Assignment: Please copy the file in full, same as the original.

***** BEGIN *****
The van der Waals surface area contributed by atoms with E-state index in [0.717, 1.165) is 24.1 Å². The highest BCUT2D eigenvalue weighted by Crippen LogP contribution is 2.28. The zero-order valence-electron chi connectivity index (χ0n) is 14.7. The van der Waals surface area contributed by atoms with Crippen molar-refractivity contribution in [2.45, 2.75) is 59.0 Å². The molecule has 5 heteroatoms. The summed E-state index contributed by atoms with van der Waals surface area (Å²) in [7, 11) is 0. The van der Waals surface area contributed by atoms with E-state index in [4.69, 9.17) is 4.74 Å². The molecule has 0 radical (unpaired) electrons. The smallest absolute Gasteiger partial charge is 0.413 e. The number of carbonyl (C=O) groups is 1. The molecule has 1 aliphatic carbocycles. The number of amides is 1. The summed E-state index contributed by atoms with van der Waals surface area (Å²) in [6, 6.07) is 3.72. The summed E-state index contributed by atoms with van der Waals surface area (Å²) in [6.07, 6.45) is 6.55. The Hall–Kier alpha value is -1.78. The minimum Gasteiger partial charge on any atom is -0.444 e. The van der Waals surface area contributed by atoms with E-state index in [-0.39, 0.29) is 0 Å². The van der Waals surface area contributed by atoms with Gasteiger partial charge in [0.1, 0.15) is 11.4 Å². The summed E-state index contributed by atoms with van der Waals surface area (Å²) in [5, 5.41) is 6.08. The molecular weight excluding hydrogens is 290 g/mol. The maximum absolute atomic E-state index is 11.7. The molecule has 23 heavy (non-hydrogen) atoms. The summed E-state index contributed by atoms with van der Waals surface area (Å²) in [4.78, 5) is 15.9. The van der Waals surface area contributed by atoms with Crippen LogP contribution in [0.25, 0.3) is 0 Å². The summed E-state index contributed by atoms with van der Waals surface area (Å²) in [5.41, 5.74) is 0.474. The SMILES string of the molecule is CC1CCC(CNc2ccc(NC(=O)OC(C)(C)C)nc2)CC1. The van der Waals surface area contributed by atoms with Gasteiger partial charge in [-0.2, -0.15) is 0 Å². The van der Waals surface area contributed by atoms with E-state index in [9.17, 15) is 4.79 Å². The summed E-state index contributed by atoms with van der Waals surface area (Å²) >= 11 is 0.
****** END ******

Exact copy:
The van der Waals surface area contributed by atoms with E-state index in [0.717, 1.165) is 24.1 Å². The highest BCUT2D eigenvalue weighted by Crippen LogP contribution is 2.28. The zero-order valence-electron chi connectivity index (χ0n) is 14.7. The van der Waals surface area contributed by atoms with Crippen molar-refractivity contribution in [2.45, 2.75) is 59.0 Å². The molecule has 5 heteroatoms. The summed E-state index contributed by atoms with van der Waals surface area (Å²) in [7, 11) is 0. The van der Waals surface area contributed by atoms with E-state index in [4.69, 9.17) is 4.74 Å². The molecule has 0 radical (unpaired) electrons. The smallest absolute Gasteiger partial charge is 0.413 e. The number of carbonyl (C=O) groups is 1. The molecule has 1 aliphatic carbocycles. The number of amides is 1. The summed E-state index contributed by atoms with van der Waals surface area (Å²) in [6, 6.07) is 3.72. The summed E-state index contributed by atoms with van der Waals surface area (Å²) in [6.07, 6.45) is 6.55. The Hall–Kier alpha value is -1.78. The minimum Gasteiger partial charge on any atom is -0.444 e. The van der Waals surface area contributed by atoms with E-state index in [-0.39, 0.29) is 0 Å². The van der Waals surface area contributed by atoms with Gasteiger partial charge in [0.1, 0.15) is 11.4 Å². The summed E-state index contributed by atoms with van der Waals surface area (Å²) in [5, 5.41) is 6.08. The molecular weight excluding hydrogens is 290 g/mol. The maximum absolute atomic E-state index is 11.7. The molecule has 23 heavy (non-hydrogen) atoms. The summed E-state index contributed by atoms with van der Waals surface area (Å²) in [4.78, 5) is 15.9. The van der Waals surface area contributed by atoms with Crippen LogP contribution in [0.25, 0.3) is 0 Å². The summed E-state index contributed by atoms with van der Waals surface area (Å²) in [5.41, 5.74) is 0.474. The SMILES string of the molecule is CC1CCC(CNc2ccc(NC(=O)OC(C)(C)C)nc2)CC1. The van der Waals surface area contributed by atoms with Gasteiger partial charge in [-0.2, -0.15) is 0 Å². The van der Waals surface area contributed by atoms with E-state index in [9.17, 15) is 4.79 Å². The summed E-state index contributed by atoms with van der Waals surface area (Å²) >= 11 is 0.